Embroidered Patches

A while ago, I had a go at designing and digitising my own patches. It wasn’t a complete failure, but far from a success either. One of the big problems I’d had was not having a strong enough water-soluble stabiliser so the design ended up not really registering properly as it moved as the layers were being sewn together…

If you have a look for tutorials on how to do embroidered patches, there’s such a number of different approaches that it is a bit of a headache. What method you choose to use is really dependent on how you want the edges of the patch to look. If you want the satin stitch border to not have a ‘halo’ of fabric, you’ll essentially need some extra steps of fabric preparation and to make sure you use water-soluble stabiliser. If you don’t mind, you can hoop all your layers of fabric up and have a lot less to worry about!

I wanted to test both approaches and Urban Threads had some gorgeous designs in their sale, including this charming wooly little sheepy so, while they weren’t really patch-sized, it seemed like a good excuse to get them.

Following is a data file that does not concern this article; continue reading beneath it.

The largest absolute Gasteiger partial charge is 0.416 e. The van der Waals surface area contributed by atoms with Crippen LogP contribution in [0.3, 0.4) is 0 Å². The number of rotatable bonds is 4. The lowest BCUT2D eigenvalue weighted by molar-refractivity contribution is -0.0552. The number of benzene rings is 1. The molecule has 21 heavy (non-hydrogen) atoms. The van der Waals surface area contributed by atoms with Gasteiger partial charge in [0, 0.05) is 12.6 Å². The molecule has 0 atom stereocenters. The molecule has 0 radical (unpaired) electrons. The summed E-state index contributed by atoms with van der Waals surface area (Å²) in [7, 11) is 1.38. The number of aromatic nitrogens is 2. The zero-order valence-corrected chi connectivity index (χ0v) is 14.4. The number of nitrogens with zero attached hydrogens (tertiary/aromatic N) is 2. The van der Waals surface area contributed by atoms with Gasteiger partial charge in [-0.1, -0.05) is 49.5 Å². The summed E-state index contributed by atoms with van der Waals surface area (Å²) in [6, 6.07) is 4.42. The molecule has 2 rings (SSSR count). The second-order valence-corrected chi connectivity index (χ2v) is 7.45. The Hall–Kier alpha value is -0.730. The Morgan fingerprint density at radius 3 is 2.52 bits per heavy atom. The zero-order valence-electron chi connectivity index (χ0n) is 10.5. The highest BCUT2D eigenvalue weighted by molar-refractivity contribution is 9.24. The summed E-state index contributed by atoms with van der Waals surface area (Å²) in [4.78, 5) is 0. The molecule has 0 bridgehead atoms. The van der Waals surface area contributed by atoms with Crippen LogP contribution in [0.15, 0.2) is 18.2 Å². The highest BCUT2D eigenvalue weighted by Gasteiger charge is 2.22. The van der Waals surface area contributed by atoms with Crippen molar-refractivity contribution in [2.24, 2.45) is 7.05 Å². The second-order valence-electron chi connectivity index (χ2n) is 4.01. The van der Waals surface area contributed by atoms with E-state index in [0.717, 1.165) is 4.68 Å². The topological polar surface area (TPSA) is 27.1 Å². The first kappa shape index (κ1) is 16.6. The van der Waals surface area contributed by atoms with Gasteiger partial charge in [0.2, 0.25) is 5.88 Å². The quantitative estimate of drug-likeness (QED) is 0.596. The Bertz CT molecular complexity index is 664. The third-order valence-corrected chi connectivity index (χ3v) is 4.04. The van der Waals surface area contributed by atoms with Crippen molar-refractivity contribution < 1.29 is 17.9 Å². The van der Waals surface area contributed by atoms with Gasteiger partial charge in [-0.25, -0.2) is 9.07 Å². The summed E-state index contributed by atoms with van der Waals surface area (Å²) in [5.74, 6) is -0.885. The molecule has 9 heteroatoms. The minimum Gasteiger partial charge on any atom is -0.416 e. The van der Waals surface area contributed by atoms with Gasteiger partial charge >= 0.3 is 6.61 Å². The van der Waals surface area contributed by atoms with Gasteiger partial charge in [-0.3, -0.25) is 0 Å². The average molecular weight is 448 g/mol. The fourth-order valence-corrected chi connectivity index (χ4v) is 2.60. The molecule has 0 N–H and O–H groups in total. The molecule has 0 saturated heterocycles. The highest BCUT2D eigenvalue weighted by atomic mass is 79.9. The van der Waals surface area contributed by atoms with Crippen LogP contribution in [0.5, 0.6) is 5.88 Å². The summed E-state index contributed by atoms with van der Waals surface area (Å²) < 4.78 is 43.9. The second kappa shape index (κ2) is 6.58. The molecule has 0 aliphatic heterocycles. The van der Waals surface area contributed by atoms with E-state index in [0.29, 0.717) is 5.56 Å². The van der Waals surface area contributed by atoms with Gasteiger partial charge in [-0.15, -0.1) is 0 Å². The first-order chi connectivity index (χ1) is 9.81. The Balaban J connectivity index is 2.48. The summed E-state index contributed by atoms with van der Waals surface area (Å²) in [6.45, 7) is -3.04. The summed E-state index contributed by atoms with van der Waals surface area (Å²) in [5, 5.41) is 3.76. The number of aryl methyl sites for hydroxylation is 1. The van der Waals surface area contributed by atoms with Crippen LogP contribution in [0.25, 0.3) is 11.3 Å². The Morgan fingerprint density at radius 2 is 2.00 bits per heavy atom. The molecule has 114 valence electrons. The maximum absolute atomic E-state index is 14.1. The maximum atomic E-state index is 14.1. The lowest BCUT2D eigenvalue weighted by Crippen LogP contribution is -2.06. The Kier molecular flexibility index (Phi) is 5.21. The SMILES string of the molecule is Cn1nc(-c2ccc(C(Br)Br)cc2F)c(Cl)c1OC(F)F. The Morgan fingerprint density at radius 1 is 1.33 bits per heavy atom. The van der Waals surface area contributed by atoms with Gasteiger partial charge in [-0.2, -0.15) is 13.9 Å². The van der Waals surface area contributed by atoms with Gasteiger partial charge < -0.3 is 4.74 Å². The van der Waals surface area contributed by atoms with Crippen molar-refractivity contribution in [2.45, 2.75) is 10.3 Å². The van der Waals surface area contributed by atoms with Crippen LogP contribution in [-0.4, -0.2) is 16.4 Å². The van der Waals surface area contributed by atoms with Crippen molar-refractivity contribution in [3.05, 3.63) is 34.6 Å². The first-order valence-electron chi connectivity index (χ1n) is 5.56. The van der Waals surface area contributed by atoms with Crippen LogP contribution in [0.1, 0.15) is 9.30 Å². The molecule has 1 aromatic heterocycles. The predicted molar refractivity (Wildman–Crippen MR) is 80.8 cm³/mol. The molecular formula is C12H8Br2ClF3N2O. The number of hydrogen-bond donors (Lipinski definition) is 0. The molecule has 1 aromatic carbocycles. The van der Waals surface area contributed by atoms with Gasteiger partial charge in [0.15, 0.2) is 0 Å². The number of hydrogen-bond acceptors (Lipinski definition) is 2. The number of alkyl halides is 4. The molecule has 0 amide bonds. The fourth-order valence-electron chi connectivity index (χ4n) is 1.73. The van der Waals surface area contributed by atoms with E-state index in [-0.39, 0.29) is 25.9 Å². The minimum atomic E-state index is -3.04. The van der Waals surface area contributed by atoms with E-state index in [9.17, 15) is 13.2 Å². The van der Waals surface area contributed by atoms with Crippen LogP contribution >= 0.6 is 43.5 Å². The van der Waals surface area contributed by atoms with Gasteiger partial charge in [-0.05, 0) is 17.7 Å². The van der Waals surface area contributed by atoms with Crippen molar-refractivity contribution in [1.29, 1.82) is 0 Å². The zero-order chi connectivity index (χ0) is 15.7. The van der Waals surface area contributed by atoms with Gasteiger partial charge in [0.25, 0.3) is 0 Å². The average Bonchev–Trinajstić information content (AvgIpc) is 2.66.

For the sheep, I wanted to do everything all-in-one, so I just reduced the design size by 10 % and manually made the patch border, with a dieline for placement, zig zag stitches to hold the material and satin stitch to make it look nice. This way I could squeeze it into the Bernina medium hoop. Material-wise, the top layer of fabric is just a thin Egyptian cotton from Empress Mills (from one of their ‘scrap bundles’ that I use for dyeing) but underneath was a layer of denim and Maderia’s Cut Away Super Stable stabiliser. I pressed it all together with an iron and hooped it as was – which was a really delightful squeeze.

The colours are whatever Mettler threads I thought would be appropriate and I stuck with bobbin fill thread for the bottom thread. The needle is a Schmetz Embroidery 90 as I figured it was going to have to work quite hard to get through all those layers! I did have to fiddle with the tension a little as the bobbin thread was showing through slightly on the light peach background layer but asides from that the design really stitched out nearly perfectly!

I really wasn’t convinced as the colours were layering up that this was ever going to look good but as soon as the black outline went on the little sheep transformed from a tangle of colours into a very adorable literal ball of wool indeed. There were a lot of jump threads to cut between the colours changes (I love Urban Threads’s designs a lot but… why so many jump threads all the time?!) but apart from that it was very smooth.

Cutting the patch out was a case of ‘thread chicken’ – trying to trim as much fabric as possible without risking the satin stitch border. Overall, I don’t think it is too obvious, there’s some fibres from the denim that show a little but given how fuss-free this was I’d say it’s surprisingly effective.